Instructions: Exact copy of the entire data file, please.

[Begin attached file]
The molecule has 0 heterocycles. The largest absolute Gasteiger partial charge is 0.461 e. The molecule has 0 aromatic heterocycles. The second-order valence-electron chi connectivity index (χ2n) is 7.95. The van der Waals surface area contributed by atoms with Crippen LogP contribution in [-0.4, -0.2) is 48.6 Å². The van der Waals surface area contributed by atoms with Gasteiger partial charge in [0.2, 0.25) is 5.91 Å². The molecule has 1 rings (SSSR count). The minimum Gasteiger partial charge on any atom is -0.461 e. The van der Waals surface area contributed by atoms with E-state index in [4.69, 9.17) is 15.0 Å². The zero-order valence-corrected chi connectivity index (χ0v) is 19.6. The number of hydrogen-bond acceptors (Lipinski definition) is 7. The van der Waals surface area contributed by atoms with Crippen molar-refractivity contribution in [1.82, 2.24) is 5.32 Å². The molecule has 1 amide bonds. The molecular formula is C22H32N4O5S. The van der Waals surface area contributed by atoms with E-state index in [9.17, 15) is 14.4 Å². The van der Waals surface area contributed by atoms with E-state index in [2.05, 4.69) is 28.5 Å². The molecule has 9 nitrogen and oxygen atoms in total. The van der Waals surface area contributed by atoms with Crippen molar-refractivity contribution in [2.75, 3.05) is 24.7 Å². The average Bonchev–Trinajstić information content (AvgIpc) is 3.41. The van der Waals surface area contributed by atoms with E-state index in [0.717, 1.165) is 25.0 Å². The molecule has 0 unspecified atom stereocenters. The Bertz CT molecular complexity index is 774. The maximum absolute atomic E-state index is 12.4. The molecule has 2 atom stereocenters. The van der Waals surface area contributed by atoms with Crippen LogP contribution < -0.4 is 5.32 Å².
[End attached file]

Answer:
The molecule has 0 heterocycles. The largest absolute Gasteiger partial charge is 0.461 e. The molecule has 0 aromatic heterocycles. The second-order valence-electron chi connectivity index (χ2n) is 7.95. The van der Waals surface area contributed by atoms with Crippen LogP contribution in [-0.4, -0.2) is 48.6 Å². The van der Waals surface area contributed by atoms with Gasteiger partial charge in [0.2, 0.25) is 5.91 Å². The molecule has 1 rings (SSSR count). The minimum Gasteiger partial charge on any atom is -0.461 e. The van der Waals surface area contributed by atoms with E-state index in [4.69, 9.17) is 15.0 Å². The zero-order valence-corrected chi connectivity index (χ0v) is 19.6. The number of hydrogen-bond acceptors (Lipinski definition) is 7. The van der Waals surface area contributed by atoms with Crippen molar-refractivity contribution in [1.82, 2.24) is 5.32 Å². The molecule has 1 amide bonds. The molecular formula is C22H32N4O5S. The van der Waals surface area contributed by atoms with E-state index in [9.17, 15) is 14.4 Å². The van der Waals surface area contributed by atoms with E-state index in [2.05, 4.69) is 28.5 Å². The molecule has 9 nitrogen and oxygen atoms in total. The van der Waals surface area contributed by atoms with Crippen molar-refractivity contribution in [2.75, 3.05) is 24.7 Å². The average Bonchev–Trinajstić information content (AvgIpc) is 3.41. The van der Waals surface area contributed by atoms with E-state index in [0.717, 1.165) is 25.0 Å². The molecule has 0 unspecified atom stereocenters. The Bertz CT molecular complexity index is 774. The maximum absolute atomic E-state index is 12.4. The molecule has 2 atom stereocenters. The van der Waals surface area contributed by atoms with Crippen LogP contribution < -0.4 is 5.32 Å².